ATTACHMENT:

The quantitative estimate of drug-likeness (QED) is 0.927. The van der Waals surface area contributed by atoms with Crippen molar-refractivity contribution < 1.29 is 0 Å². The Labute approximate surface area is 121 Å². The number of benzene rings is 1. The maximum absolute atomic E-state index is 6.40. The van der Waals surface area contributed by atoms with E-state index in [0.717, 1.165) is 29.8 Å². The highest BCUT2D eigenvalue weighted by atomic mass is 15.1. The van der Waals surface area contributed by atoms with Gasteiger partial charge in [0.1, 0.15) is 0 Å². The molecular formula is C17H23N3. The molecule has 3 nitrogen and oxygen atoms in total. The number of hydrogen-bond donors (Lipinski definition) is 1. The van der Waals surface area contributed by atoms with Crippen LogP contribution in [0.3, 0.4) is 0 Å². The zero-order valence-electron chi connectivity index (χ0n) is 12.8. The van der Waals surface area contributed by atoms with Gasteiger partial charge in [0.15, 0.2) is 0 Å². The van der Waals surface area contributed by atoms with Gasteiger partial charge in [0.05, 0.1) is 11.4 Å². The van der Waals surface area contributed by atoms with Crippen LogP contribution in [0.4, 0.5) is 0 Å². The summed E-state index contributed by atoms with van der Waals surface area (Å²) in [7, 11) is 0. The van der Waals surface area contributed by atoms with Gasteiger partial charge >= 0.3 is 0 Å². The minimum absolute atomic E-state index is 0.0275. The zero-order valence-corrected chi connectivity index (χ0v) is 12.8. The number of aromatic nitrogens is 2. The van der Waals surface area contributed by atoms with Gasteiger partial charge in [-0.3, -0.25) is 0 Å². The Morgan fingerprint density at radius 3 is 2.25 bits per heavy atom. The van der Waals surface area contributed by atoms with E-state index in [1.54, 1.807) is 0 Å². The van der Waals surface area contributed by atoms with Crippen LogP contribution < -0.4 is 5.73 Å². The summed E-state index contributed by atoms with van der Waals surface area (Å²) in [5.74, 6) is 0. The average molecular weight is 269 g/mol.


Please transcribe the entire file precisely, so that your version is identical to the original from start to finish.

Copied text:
The quantitative estimate of drug-likeness (QED) is 0.927. The van der Waals surface area contributed by atoms with Crippen molar-refractivity contribution < 1.29 is 0 Å². The Labute approximate surface area is 121 Å². The number of benzene rings is 1. The maximum absolute atomic E-state index is 6.40. The van der Waals surface area contributed by atoms with E-state index in [0.717, 1.165) is 29.8 Å². The highest BCUT2D eigenvalue weighted by atomic mass is 15.1. The van der Waals surface area contributed by atoms with Gasteiger partial charge in [0.1, 0.15) is 0 Å². The molecular formula is C17H23N3. The molecule has 3 nitrogen and oxygen atoms in total. The number of hydrogen-bond donors (Lipinski definition) is 1. The van der Waals surface area contributed by atoms with Crippen LogP contribution in [0.3, 0.4) is 0 Å². The zero-order valence-electron chi connectivity index (χ0n) is 12.8. The van der Waals surface area contributed by atoms with Gasteiger partial charge in [0.15, 0.2) is 0 Å². The van der Waals surface area contributed by atoms with Gasteiger partial charge in [0.05, 0.1) is 11.4 Å². The van der Waals surface area contributed by atoms with Crippen LogP contribution in [0.4, 0.5) is 0 Å². The summed E-state index contributed by atoms with van der Waals surface area (Å²) in [7, 11) is 0. The van der Waals surface area contributed by atoms with Gasteiger partial charge >= 0.3 is 0 Å². The minimum absolute atomic E-state index is 0.0275. The zero-order valence-corrected chi connectivity index (χ0v) is 12.8. The number of aromatic nitrogens is 2. The van der Waals surface area contributed by atoms with Gasteiger partial charge in [-0.3, -0.25) is 0 Å². The Morgan fingerprint density at radius 3 is 2.25 bits per heavy atom. The van der Waals surface area contributed by atoms with E-state index in [1.54, 1.807) is 0 Å². The van der Waals surface area contributed by atoms with Crippen LogP contribution < -0.4 is 5.73 Å². The summed E-state index contributed by atoms with van der Waals surface area (Å²) in [5.74, 6) is 0. The average molecular weight is 269 g/mol.